The story starts with Cave mourning his recently deceased wife, who died due to some mineral-based illness. This brings Cave and his daughter closer together for the time being, as she strolls down memory lane watching family videos while Cave reports in to his secret agency work situation. Well, it turns out mom was a princess to some alien race. Cave knew; his daughter did not. That leads to some friction. Cave’s secret agency is actually run by a cult looking to do bad stuff. That leads to more friction. I think they’re still mad at him for stealing that car, too. It’s up to Cave, his buddy Mad Dog (remember him from the 90’s? This book kind of gives him a reason to exist!), and his daughter set out to evade the bad guys, visit her grandparents, and save everybody in the process from the cult dudes from the agency and a bunch of buggy alien bad dudes. They traverse through underground tunnels and boom tubes and all manner of craziness to accomplish their goals.
Speaking of craziness, did I mention that Cave is losing his mind? He thinks it has something to do with his cybernetic eye. I’m sure living with his dying wife and his free-spirited daughter and the results of years of adventure might have something to do with it, too.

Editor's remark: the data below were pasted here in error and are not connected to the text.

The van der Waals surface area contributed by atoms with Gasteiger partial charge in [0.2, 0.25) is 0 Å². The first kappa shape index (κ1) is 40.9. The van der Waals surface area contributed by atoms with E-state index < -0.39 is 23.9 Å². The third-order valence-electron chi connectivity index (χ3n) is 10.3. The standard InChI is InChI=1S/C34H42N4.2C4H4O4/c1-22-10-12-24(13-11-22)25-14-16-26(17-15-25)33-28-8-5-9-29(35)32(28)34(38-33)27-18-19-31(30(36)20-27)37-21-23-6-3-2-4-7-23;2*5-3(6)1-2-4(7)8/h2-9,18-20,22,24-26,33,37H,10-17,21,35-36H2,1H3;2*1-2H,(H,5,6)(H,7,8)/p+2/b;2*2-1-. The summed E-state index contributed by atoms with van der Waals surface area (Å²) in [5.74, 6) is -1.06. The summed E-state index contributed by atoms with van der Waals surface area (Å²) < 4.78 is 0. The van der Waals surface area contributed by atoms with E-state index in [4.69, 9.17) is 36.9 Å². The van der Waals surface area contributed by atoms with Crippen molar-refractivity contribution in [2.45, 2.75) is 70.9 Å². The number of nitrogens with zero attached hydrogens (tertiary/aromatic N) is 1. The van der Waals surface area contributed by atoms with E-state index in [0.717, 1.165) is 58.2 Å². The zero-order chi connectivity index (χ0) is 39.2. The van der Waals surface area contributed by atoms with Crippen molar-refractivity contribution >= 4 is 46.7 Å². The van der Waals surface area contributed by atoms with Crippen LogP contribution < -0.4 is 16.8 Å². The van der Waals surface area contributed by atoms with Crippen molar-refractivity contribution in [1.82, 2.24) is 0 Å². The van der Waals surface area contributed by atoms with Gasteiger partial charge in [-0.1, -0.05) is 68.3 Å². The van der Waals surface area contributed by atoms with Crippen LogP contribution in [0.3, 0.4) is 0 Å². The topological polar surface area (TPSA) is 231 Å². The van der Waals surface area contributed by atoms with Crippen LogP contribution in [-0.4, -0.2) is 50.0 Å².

The story holds together largely because of the flexibility of Oeming’s art. He can handle conceptual splash pages like this one above the paragraph. He can handle the emotional scenes that a story with so much loss needs to handle. He can do the bugs, the aliens, the madcap violence, and then, thanks to the coloring of Nick Filardi, he can handle the crazypants scenes as well.
The colors go from muted pinks and purples and blues to high pitched psychodelic warm oranges and yellows as the needs of the scene dictate. This is a book where perception shifts around the characters pretty quickly, and the art and colors do a great job keeping Way and Rivera’s story clear and readable.
The story also doesn’t take itself too seriously, and will take some time to poke fun of itself and some classic comic book tropes. In the following scene, everything is as simple as one call to one of Cave’s old friends.